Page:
"Our past mergers have demonstrated that the expansion of product capabilities applied to a complementary set of clients results in incremental revenue growth. Expense savings will also result as we combine duplicate functions. As in the past, we will focus on a smooth integration and make the new organization the best of both," said Mr. Harrison.

The members of the Executive Committee, reporting to Mr. Harrison, will be: Geoffrey T. Boisi, David A. Coulter, Ramon de Oliveira, Walter A. Gubert, Thomas B. Ketchum, Donald H. Layton, James B. Lee, Jr., Marc J. Shapiro and Jeffrey C. Walker.

Mr. Gubert will be chairman of the J.P. Morgan investment bank. Messrs. Boisi and Layton will be co-CEOs of the investment bank and coordinate all of the wholesale banking activities. Mr. Lee will head the investment bank's new business and commitments committees, working with many of the firm's most important clients on new business initiatives. Mr. de Oliveira will head the institutional asset management and wealth management businesses.

Mr. Coulter will continue to head the retail business of the firm and lead its Internet initiatives. Mr. Walker will continue as head of the new firm's private equity group. Mr. Shapiro will continue in his present capacity as head of finance, risk management and administration. Mr. Ketchum will co-chair the merger transition team with Mr. Shapiro.

In addition, Denis J. O'Leary and Nicolas S. Rohatyn will co-head the combination of and LabMorgan, reporting to Mr. Coulter.

Chase and J.P. Morgan announced the following additional senior management positions: Dina Dublon, chief financial officer, John J. Farrell, human resources, Frederick W. Hill, marketing and communications, and William H. McDavid, general counsel.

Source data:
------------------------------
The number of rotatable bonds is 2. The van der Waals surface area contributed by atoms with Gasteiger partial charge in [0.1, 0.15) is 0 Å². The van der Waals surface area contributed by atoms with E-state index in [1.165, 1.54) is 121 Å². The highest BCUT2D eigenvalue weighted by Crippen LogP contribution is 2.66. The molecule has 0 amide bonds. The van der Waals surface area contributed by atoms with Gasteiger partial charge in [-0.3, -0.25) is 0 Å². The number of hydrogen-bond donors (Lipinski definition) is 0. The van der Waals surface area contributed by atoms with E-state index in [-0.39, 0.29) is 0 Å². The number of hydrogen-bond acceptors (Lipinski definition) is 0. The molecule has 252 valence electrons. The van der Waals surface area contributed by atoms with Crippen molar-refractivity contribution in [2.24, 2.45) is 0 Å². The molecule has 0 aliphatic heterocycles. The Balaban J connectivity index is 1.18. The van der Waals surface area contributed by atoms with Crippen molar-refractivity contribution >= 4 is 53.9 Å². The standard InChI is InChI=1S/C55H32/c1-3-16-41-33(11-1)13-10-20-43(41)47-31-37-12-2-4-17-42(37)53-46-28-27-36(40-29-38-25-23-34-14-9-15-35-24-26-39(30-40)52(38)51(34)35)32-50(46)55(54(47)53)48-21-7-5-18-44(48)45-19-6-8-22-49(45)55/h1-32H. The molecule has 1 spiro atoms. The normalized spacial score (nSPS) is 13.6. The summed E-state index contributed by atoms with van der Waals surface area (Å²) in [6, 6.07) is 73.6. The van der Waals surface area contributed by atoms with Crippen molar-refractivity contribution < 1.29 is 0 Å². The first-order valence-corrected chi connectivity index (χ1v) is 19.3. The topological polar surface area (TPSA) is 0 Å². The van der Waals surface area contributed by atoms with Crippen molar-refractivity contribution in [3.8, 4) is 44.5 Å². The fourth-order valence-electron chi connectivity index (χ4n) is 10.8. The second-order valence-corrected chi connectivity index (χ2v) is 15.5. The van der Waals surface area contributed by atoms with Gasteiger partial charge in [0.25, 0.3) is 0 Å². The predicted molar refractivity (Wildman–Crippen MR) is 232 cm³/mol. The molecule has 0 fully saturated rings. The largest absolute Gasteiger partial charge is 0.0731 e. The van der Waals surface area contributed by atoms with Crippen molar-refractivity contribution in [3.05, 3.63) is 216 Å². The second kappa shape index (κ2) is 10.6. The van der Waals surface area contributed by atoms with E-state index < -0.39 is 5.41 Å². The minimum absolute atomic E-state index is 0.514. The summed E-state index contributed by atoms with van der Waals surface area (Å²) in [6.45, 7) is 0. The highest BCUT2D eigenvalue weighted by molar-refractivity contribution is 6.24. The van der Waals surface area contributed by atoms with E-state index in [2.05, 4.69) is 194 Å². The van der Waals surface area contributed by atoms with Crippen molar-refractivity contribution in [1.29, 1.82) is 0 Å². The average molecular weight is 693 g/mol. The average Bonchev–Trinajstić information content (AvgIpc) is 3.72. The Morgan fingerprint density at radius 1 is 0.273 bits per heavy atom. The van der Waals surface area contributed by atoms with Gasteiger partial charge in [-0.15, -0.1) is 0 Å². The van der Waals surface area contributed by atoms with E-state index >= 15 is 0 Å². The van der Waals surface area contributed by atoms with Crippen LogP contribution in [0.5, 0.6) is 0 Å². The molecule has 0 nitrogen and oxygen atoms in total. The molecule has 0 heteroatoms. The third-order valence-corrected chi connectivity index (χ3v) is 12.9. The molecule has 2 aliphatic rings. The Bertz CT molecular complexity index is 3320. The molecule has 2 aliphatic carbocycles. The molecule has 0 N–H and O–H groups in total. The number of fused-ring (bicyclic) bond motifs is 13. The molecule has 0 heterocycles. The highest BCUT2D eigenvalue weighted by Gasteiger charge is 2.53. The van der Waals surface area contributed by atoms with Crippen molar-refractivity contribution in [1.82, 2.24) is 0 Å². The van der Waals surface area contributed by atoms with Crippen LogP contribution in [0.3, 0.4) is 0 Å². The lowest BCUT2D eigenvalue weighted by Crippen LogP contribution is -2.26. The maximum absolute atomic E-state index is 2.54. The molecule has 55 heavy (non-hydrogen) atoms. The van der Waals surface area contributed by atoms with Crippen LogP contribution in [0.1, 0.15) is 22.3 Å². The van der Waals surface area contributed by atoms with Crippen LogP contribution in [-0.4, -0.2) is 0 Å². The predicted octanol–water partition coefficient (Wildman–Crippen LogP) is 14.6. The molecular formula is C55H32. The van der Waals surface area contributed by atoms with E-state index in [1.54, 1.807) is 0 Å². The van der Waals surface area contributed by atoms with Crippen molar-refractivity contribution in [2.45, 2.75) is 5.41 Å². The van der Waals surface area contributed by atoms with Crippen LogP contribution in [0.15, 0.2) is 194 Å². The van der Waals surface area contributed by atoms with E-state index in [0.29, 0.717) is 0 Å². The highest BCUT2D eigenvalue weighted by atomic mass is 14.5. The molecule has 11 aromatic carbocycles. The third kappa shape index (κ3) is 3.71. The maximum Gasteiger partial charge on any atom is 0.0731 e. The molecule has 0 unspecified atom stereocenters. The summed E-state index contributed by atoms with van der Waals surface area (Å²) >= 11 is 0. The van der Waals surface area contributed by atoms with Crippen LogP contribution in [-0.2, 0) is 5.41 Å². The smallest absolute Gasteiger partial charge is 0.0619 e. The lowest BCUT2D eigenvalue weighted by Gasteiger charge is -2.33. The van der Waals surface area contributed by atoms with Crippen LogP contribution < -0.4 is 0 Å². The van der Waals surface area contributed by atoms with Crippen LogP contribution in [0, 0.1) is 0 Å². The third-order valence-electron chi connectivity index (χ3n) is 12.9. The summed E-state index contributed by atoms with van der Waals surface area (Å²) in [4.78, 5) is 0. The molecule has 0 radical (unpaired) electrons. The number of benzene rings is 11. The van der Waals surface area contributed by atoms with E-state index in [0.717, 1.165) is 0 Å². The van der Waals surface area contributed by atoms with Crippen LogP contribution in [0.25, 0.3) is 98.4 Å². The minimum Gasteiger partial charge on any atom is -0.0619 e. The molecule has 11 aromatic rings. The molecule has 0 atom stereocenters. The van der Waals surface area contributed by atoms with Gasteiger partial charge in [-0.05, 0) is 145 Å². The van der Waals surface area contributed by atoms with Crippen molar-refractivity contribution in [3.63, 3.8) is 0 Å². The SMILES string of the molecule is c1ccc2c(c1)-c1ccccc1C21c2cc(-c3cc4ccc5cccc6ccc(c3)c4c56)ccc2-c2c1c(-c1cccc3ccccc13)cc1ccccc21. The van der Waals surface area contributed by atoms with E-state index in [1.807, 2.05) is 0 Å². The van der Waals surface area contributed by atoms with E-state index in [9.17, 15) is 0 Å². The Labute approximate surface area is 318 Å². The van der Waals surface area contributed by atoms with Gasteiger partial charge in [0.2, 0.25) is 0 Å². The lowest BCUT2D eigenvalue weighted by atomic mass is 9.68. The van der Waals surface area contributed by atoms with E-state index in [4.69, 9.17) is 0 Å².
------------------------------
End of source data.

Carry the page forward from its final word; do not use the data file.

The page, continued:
Neal Garonzik, vice chairman of Chase, has decided to leave the firm. Mr. Harrison said, "A little over a year ago, Neal agreed to join Chase for a period of time to help us with our equity and asset management strategies. While he was here, we acquired both Hambrecht & Quist and Robert Fleming and saw major improvements in the quality and profitability of our wealth management businesses. Neal's experience has been invaluable and we will continue to seek his advice."

The merger is expected to result in synergies of approximately $1.9 billion (pre-tax), consisting of estimated cost savings of approximately $1.5 billion (pre-tax) and estimated incremental net revenues of approximately $400 million (pre-tax). The synergies are anticipated to be achieved by the end of the second year following the merger, with one-third estimated to be realized in the first year. It is anticipated that the merger will result in costs of approximately $2.8 billion (pre-tax), a portion of which will be taken as a charge upon closing.

The worldwide headquarters of J.P. Morgan Chase & Co. will be in Manhattan, although no decision has been made as to the exact location.

Chase and J.P. Morgan have granted each other options to purchase up to 19.9 percent of the outstanding shares of each other's common stock upon the occurrence of certain events.

The deal is expected to close in the first quarter of 2001 and is subject to approval by shareholders of both companies, as well as by U.S. Federal and state and foreign regulatory authorities.